Postpaid Irrigation System Project to Benefit 12,000 Farmers

The postpaid irrigation systems project, funded by the Danish government, is set to benefit over 12,000 small and medium-holder farmers.

Through the DANIDA Green Business Partnership Program, the Danish government has allocated up to USD 1.5 million for the 3-year project dubbed ‘Enhancing Irrigation to Improve Climate Adaptation and Sustain Smallholder Production Systems in Uganda.’

This initiative aims to enable farmers’ access to irrigation tools. Gerald Masila, the Executive Director of the Eastern Africa Grain Council (EAGC), highlights that in addition to cereals, the project intends to focus on irrigating high-value crops. This strategy is designed to ensure greater profitability for farmers, given the availability of a ready market.

Masila further explains that the project welcomes participation from farmers across the country, provided they are members of recognized farmers’ organizations. These organizations will facilitate the application process for accessing the technology. Large-scale farmers will also have an opportunity to participate in a distinct manner, showing their interest and applying accordingly.

The availability of a water source to support irrigation is a critical criterion before the equipment is provided, as emphasized by Masila. Under this project, farmers can utilize the irrigation tools without upfront payments.

According to Masila, the off-taker arrangement, where farmers use the equipment and make payments after production, addresses the common concern of affordability associated with high-quality solar-powered irrigation systems among farmers.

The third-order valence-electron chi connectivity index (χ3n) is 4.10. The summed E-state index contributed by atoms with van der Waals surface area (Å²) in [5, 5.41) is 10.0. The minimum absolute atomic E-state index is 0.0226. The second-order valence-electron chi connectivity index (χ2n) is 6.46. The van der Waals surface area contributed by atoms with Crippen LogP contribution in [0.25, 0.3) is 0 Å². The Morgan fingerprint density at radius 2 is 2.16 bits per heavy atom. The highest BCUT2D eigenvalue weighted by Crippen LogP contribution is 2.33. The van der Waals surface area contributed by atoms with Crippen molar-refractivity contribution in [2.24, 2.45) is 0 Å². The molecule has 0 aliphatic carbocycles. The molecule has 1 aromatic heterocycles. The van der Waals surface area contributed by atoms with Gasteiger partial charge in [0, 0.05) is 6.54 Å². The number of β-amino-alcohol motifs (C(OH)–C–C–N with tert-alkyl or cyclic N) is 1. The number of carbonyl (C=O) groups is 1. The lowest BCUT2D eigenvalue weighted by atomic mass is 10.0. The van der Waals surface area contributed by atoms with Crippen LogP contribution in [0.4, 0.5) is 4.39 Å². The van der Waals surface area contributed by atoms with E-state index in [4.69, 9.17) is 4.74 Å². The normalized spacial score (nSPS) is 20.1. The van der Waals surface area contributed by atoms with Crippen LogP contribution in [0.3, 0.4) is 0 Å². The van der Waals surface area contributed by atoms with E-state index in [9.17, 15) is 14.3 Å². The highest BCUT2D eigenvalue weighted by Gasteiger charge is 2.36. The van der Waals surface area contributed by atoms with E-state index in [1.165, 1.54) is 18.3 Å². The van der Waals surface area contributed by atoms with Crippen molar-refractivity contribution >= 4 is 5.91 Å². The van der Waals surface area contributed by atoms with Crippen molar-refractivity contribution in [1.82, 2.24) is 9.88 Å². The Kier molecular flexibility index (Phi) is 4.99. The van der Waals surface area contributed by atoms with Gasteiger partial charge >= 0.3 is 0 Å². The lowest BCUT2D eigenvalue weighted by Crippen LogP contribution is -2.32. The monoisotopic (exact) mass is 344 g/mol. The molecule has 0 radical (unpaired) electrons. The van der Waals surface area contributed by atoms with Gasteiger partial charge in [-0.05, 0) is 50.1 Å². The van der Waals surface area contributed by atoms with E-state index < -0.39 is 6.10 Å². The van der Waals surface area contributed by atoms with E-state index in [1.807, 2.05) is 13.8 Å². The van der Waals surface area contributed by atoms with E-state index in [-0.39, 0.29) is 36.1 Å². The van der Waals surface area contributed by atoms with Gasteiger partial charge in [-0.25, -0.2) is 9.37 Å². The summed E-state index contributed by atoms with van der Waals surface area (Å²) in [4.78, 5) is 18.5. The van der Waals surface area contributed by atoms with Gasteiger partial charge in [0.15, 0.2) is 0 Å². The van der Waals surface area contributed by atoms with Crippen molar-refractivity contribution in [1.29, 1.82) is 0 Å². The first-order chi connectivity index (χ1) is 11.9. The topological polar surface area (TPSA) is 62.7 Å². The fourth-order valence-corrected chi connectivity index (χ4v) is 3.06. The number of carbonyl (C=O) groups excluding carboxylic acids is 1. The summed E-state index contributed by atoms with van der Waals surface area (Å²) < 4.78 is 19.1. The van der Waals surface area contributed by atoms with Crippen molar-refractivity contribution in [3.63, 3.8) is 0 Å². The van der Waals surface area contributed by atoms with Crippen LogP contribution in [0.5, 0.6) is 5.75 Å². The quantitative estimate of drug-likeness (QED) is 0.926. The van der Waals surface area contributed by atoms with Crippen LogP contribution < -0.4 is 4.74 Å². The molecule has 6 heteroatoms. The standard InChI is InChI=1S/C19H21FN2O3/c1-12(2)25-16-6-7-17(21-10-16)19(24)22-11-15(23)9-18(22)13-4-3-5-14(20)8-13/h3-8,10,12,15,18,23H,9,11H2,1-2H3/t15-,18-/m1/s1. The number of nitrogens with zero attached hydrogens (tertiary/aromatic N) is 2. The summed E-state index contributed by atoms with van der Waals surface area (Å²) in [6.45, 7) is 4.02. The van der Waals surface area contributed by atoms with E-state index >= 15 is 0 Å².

“In contrast to other projects, our approach is unique. We’re developing a business plan that considers the equipment acquisition cost, the projected yield, and a pre-identified off-taker with an established price. This way, the technology’s cost is factored in based on the expected income from the produce,” explains Masila. He also notes that in case the yield is insufficient to cover the loan, a mechanism has been put in place to handle such situations, which is one of EAGC’s roles in the consortium.

The project is being executed by a consortium comprising the Eastern Africa Grain Council (EAGC), Denmark’s Grundfos, Akvo International (Uganda), and Access to Innovation from Denmark.

John Mahgani, the East African advisor for Access to Innovations, cites climate change’s impact on weather patterns, seasons, and agricultural production as the reason for offering support through irrigation.

Mahgani underscores that the irrigation projects offer additional benefits, including imparting new agricultural skills and ensuring a consistent supply to external markets.

Joshua Enyati, the Agricultural Irrigation Engineer at Akvo International Uganda, highlights that the project’s installation is demand-driven and tailored to individual farmers’ requirements. Enyati adds that the installation process involves farmers making requests, and the available funds can support up to 12,000 farmers.

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